"The fact that we can sense through non-conductive materials, and our buttons can be placed inside of enclosures and things, gives a couple of huge advantages to engineers that normally aren't in the loop of deciding or choosing a keypad or switch technology," Ahed continues. "A lot of the industrial designers--the engineers that are responsible for making things look good--need to know about this technology because it allows you to put buttons on the inside of curved surfaces. A mechanical switch has hard edges and won't work well on a round or a radiused corner. Whereas, with our film, you can peel and stick it to the inside of that enclosure and now that edge or that corner is touch-sensitive."

Another benefit, Ahed says, is that because the technology is sub-surface, keeping it clean becomes very easy, an important advantage for medical products. Clean, water-proof, and explosion-proof enclosures can be easily obtained because it's no longer necessary to breach or drill the enclosure to attach the buttons. "You can imagine just an airtight, water-proof enclosure," says Ahed. You just stick all your buttons and controls on the inside of the box, and then you just simply print some kind of graphic decal and stick it on the outside of the box so that your customer knows where to put his finger, and now you can control that product through that box without having any kind of holes, any kind of slots cut in for the mechanical stuff. It becomes truly sealed."

The company has customers in multiple sectors, including medical, aerospace, industrial, and consumer products. "We've done a lot of aerospace," Ahed said. "We're doing controls for private jets--things as simple as coffee makers and ovens that go into private jets. We've done a lot of industrial work, including a really nice job on ultrasonic cleaning equipment. We've also done several consumer products, including a treadmill."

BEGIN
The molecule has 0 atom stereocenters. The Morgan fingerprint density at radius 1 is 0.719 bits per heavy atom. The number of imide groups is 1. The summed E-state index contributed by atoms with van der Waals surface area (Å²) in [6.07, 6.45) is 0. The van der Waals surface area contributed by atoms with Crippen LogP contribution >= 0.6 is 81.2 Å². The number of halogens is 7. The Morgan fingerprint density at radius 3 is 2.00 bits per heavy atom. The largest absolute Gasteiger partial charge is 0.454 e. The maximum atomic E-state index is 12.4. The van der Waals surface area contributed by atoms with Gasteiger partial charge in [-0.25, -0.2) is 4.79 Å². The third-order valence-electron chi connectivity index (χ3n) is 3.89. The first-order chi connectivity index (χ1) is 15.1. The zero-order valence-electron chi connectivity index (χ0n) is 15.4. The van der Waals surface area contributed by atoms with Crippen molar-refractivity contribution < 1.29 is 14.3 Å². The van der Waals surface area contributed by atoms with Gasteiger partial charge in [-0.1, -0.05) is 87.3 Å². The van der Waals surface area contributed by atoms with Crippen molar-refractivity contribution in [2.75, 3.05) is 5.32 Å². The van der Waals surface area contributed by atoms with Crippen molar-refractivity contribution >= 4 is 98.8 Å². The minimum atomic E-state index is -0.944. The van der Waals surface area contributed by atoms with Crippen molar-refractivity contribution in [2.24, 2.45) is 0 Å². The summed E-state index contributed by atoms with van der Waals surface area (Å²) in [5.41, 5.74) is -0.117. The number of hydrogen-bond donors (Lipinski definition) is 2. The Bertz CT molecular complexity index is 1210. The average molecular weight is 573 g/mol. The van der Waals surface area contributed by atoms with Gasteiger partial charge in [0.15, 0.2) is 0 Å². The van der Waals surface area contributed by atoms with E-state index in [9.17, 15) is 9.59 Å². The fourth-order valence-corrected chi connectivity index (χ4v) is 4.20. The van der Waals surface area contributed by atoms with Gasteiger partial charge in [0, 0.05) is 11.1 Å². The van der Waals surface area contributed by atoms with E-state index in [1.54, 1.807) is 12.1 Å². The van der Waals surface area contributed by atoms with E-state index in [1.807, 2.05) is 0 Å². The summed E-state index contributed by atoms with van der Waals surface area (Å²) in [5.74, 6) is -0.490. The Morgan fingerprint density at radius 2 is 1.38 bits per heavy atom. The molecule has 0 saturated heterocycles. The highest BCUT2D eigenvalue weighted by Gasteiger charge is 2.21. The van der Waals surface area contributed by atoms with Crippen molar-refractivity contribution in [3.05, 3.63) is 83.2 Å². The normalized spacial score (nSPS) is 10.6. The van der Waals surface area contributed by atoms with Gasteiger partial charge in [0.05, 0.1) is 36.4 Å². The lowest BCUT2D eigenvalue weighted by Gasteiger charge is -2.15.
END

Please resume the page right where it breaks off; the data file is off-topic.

One of the company's most satisfying projects involved making a custom medical device that, by detecting the presence of a finger, would enable an ALS patient to call for help from his hospital bed. The patient had lost his ability to speak and didn't have the strength to press a button or bell. His disease had caused paralysis throughout his body, leaving him with extremely limited use of the index finger on his right hand.

In speaking with the head nurse of the team that was taking care of the patient, Ahed asked her what the patient was still able to do. "She said he can slightly move his finger side to side. And I said, -'Good. That's all he needs to be able to do to call for help.'"

RapidKeypads.com used its ability to digitally print capacitive touch switches and its Fast Touch electronics to detect the presence of a finger and provide audio feedback. The system was packaged inside an off-the-shelf plastic enclosure.

"I used all of the rapid prototyping capability we had," Ahed recalls. "So I digitally printed a single-button conductive film and plugged that single-button conductive film into an inline board, which is nothing more than a small PC board with a small IC on it that has the capability of scanning and reading that one button that's hanging out there. The board that I used actually had the ability to read 16 buttons, but he just needed one. It also had an audio IC onboard.

"I sent the nurse a variety of sound effects and asked her to play it for him. And I said, -'Have him choose the sound that he likes the best.' He ended up choosing a doorbell sound, and that's all I needed. I loaded that file into the IC and mapped the button press to play that sound. There wasn't a single line of code that needed to be written."

All of this was done in just a matter of hours. Ahed later received an email from the patient's nurse, thanking him for the medical device and saying "It works exactly as you said it would. The patient used it for almost an hour straight, smiling the entire time. Great job! He no longer has to struggle to be heard."

A video of the device can be seen at http://youtu.be/lvK3CskEoJU.